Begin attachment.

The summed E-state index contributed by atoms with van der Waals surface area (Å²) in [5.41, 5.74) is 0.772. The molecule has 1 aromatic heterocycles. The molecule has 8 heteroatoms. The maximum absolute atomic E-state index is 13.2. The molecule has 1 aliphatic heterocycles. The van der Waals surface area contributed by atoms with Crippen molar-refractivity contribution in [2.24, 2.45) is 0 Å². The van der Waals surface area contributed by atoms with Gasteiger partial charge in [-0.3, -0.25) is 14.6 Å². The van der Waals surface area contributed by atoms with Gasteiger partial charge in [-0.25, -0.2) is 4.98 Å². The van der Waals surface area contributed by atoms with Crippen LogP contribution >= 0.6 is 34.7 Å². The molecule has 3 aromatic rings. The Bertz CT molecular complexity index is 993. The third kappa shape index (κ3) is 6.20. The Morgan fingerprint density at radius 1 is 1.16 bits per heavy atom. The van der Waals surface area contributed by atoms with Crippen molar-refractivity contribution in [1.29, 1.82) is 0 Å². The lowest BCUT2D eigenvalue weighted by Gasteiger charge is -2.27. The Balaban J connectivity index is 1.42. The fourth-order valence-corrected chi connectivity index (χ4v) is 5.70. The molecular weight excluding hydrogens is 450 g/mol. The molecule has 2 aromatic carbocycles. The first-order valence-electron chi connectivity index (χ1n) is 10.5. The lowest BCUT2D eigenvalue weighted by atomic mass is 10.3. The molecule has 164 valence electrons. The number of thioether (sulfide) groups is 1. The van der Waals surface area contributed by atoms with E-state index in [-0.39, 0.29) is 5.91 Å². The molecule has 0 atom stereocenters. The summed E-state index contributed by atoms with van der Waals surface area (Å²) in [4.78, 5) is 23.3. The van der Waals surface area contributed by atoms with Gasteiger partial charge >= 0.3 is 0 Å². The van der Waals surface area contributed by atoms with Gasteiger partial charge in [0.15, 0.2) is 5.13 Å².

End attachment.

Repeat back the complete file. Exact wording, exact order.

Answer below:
The summed E-state index contributed by atoms with van der Waals surface area (Å²) in [5.41, 5.74) is 0.772. The molecule has 1 aromatic heterocycles. The molecule has 8 heteroatoms. The maximum absolute atomic E-state index is 13.2. The molecule has 1 aliphatic heterocycles. The van der Waals surface area contributed by atoms with Crippen molar-refractivity contribution in [2.24, 2.45) is 0 Å². The van der Waals surface area contributed by atoms with Gasteiger partial charge in [-0.3, -0.25) is 14.6 Å². The van der Waals surface area contributed by atoms with Gasteiger partial charge in [-0.25, -0.2) is 4.98 Å². The van der Waals surface area contributed by atoms with Crippen LogP contribution >= 0.6 is 34.7 Å². The molecule has 3 aromatic rings. The Bertz CT molecular complexity index is 993. The third kappa shape index (κ3) is 6.20. The Morgan fingerprint density at radius 1 is 1.16 bits per heavy atom. The van der Waals surface area contributed by atoms with Crippen molar-refractivity contribution in [1.29, 1.82) is 0 Å². The lowest BCUT2D eigenvalue weighted by Gasteiger charge is -2.27. The Balaban J connectivity index is 1.42. The fourth-order valence-corrected chi connectivity index (χ4v) is 5.70. The molecular weight excluding hydrogens is 450 g/mol. The molecule has 2 aromatic carbocycles. The first-order valence-electron chi connectivity index (χ1n) is 10.5. The lowest BCUT2D eigenvalue weighted by atomic mass is 10.3. The molecule has 164 valence electrons. The number of thioether (sulfide) groups is 1. The van der Waals surface area contributed by atoms with E-state index in [-0.39, 0.29) is 5.91 Å². The molecule has 0 atom stereocenters. The summed E-state index contributed by atoms with van der Waals surface area (Å²) in [4.78, 5) is 23.3. The van der Waals surface area contributed by atoms with Gasteiger partial charge >= 0.3 is 0 Å². The van der Waals surface area contributed by atoms with Gasteiger partial charge in [0.15, 0.2) is 5.13 Å².